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Sivakarthikeyan’s latest avatar stirs up the discussion of Tamil cinema’s age-old obsession with cross-dressing.

Be it Kamal Haasan’s iconic portrayal of the elderly caretaker in Avvai Shanmugi or Rajnikanth and Suriya’s brief transformations in Endhiran and Ayan, Tamil cinema’s fascination with actors in feminine garb is not something new. Many mainstream stars, including the likes of Santhanam, Vivek, Sarathkumar and now Vikram and Sivakarthikeyan, have dared to blur gender lines, making cross-dressing a lot more than just a mere tool for comic relief. With Remo reviving the cross-dressing culture on the silver screen, we find out how the trend has evolved over time and why it never goes out of style.

The perfectionist
Though Remo opened to a mixed critical response after all the noise surrounding its release, Sivakarthikeyan’s role as Regina Motwani has met praise from all quarters. Talking about the preparation for the part, Nicky Rajani, makeup artist for the film, says, “For 45 days, we spent four hours getting Siva ready for his character. He was extremely cooperative and followed a strict diet to ensure he maintained a feminine body shape and looked the part.” Rajani says that a successful portrayal happens only when people cannot identify if the cross-dresser is male or female. “Cinema before had always shown the LGBT community uni-dimensionally. I think today movies are portraying their look and lives as realistically as possible and that’s a welcome change,” concludes the artist.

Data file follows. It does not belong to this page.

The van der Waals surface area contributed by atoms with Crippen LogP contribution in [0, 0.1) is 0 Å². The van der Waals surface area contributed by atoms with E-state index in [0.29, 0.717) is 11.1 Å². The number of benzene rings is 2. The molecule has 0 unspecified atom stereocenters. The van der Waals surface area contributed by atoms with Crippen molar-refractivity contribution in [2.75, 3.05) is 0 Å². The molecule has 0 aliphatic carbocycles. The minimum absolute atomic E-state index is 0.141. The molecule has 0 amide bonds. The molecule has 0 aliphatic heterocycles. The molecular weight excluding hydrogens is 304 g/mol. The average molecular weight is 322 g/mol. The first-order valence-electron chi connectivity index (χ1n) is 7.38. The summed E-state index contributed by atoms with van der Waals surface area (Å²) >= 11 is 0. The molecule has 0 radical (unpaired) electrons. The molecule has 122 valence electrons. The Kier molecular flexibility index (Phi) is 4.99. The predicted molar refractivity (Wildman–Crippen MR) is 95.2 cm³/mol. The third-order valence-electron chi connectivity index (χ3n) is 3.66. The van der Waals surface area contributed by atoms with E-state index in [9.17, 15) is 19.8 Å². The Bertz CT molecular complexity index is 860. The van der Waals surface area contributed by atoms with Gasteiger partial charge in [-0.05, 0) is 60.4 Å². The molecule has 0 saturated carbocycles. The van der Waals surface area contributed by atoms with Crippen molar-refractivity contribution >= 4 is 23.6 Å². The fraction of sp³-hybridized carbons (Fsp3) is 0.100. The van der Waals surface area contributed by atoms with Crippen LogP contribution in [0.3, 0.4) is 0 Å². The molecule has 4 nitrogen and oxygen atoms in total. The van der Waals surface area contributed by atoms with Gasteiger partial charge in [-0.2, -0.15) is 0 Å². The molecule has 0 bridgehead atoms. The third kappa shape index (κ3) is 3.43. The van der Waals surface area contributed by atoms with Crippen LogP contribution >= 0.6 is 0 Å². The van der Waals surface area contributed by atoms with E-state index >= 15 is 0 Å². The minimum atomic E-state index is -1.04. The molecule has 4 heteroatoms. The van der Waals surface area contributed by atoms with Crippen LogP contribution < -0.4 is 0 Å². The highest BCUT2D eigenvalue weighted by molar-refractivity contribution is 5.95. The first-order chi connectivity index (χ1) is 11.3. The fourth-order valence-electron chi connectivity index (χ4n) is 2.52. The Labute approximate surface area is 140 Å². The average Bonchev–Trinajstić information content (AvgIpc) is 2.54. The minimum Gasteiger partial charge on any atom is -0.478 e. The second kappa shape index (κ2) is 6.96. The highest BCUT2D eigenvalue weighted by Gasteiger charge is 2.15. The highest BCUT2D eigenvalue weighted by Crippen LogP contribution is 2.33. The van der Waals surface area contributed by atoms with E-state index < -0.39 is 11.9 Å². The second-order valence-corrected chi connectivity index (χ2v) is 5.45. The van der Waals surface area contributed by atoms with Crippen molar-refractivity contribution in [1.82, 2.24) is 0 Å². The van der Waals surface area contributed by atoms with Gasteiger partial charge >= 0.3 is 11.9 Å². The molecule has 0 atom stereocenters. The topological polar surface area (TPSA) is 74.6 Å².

Open to experiment
Essaying a double role in Iru Mugan, one of Vikram’s characters, the antagonist Love, is an eccentric effeminate criminal, who briefly dresses up as a nurse to gain entry into a hospital. Director Anand Shankar tells us that it took four hours to get him ready and another two to get him out of that look. “Acting involves dramatisation. Even a heroine exaggerates her movement and expression. When it’s a man trying, if it’s understated, masculinity is all you will see, failing that character altogether,” he says. Despite calling the trend old wine in a new bottle, Shankar lauds the writing in older films saying characters had more depth back then.

Beyond convention
When he was first approached to play a vengeful transgender in Muni 2: Kanchana (2011), R Sarathkumar had cold feet. “I was hesitant because I am big built and I didn’t know if I could pull off the look for a socially conscious film like this,” says the 62-year-old actor. With help from director and co-star Raghava Lawrence, he gave one of the most spirited performances of the year, receiving much acclaim for his portrayal of the third gender. “Audiences love to see cross dressers because you see your quintessentially macho action heroes in offbeat concepts like this and that’s food for entertainment. It piques their interest and never goes out of the public conscience,” says the star.

There’s no comparison with Hollywood because they invest in all the right areas. They spend more time on the required research to get the look right. While portrayals have changed and the intention and motives have  evolved in Tamil cinema, it still lacks styling.
— Karun Raman, fashion choreographer

The portrayal of cross-dressers and transgenders in cinema isn’t as close to reality as we’d like it to be. Serious cinema that does justice to them are few and cinema largely falls prey to a kind of stereotyping, which gives space for entertainment.
— Sadanand Menon, journalist and culture critic

Kamal Haasan
The veteran actor nailed the role of a divorced father who crossdresses as an old maami (Tam-Bram woman) to be a nanny for his daughter in Avvai Shanmugi (1996). Inspired by the Robin William-starrer Mrs Doubtfire, Haasan was lauded for his timing.

Vivek
In an otherwise forgettable adaptation of the Shah Rukh Khan-starrer, Yes Boss, Vivek’s makeover as the fashionable ‘Lassi’ Latha in Guru En Aalu (2009) was among the highlights. Effortlessly comical, Vivek (54) took inspiration from actresses across generations to perfect his drag queen act.

Santhanam
Although his potential is often left untapped to its fullest, portraying female characters comes naturally to Santhanam (36) who has switched sides for a number of movies, including All in All Azhagu Raja and Singham Puli.

— Lavanya Lakshminarayanan

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